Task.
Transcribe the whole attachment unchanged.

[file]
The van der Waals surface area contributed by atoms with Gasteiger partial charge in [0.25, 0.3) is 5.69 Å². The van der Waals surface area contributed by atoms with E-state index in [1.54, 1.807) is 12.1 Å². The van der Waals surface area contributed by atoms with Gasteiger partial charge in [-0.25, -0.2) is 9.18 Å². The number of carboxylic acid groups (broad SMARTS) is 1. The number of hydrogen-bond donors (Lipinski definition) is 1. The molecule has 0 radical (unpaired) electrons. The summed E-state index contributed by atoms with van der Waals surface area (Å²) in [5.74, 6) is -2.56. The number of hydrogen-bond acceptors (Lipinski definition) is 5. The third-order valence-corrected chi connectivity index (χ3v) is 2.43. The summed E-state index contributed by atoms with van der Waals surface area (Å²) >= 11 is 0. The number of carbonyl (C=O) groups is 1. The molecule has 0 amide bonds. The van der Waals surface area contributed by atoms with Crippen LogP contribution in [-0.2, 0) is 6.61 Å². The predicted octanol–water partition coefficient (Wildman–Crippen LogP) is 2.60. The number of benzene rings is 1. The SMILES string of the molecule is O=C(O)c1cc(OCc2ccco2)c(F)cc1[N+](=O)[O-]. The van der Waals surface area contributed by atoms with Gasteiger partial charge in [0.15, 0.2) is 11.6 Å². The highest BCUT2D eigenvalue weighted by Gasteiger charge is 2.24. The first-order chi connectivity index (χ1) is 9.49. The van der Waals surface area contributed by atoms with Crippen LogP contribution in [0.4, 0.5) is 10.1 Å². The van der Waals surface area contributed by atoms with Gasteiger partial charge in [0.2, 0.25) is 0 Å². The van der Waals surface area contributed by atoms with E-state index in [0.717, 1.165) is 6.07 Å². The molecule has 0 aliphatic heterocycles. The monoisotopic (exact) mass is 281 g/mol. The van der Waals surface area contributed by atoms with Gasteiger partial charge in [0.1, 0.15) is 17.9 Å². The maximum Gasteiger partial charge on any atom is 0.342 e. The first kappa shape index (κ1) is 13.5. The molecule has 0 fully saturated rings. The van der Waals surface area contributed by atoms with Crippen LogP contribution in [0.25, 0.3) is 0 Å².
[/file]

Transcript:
The van der Waals surface area contributed by atoms with Gasteiger partial charge in [0.25, 0.3) is 5.69 Å². The van der Waals surface area contributed by atoms with E-state index in [1.54, 1.807) is 12.1 Å². The van der Waals surface area contributed by atoms with Gasteiger partial charge in [-0.25, -0.2) is 9.18 Å². The number of carboxylic acid groups (broad SMARTS) is 1. The number of hydrogen-bond donors (Lipinski definition) is 1. The molecule has 0 radical (unpaired) electrons. The summed E-state index contributed by atoms with van der Waals surface area (Å²) in [5.74, 6) is -2.56. The number of hydrogen-bond acceptors (Lipinski definition) is 5. The third-order valence-corrected chi connectivity index (χ3v) is 2.43. The summed E-state index contributed by atoms with van der Waals surface area (Å²) >= 11 is 0. The number of carbonyl (C=O) groups is 1. The molecule has 0 amide bonds. The van der Waals surface area contributed by atoms with Crippen LogP contribution in [-0.2, 0) is 6.61 Å². The predicted octanol–water partition coefficient (Wildman–Crippen LogP) is 2.60. The number of benzene rings is 1. The SMILES string of the molecule is O=C(O)c1cc(OCc2ccco2)c(F)cc1[N+](=O)[O-]. The van der Waals surface area contributed by atoms with Gasteiger partial charge in [0.15, 0.2) is 11.6 Å². The highest BCUT2D eigenvalue weighted by Gasteiger charge is 2.24. The first-order chi connectivity index (χ1) is 9.49. The van der Waals surface area contributed by atoms with Crippen LogP contribution in [0.4, 0.5) is 10.1 Å². The van der Waals surface area contributed by atoms with Gasteiger partial charge in [0.2, 0.25) is 0 Å². The van der Waals surface area contributed by atoms with E-state index in [0.717, 1.165) is 6.07 Å². The molecule has 0 aliphatic heterocycles. The monoisotopic (exact) mass is 281 g/mol. The van der Waals surface area contributed by atoms with Gasteiger partial charge in [0.1, 0.15) is 17.9 Å². The maximum Gasteiger partial charge on any atom is 0.342 e. The first kappa shape index (κ1) is 13.5. The molecule has 0 fully saturated rings. The van der Waals surface area contributed by atoms with Crippen LogP contribution in [0.25, 0.3) is 0 Å².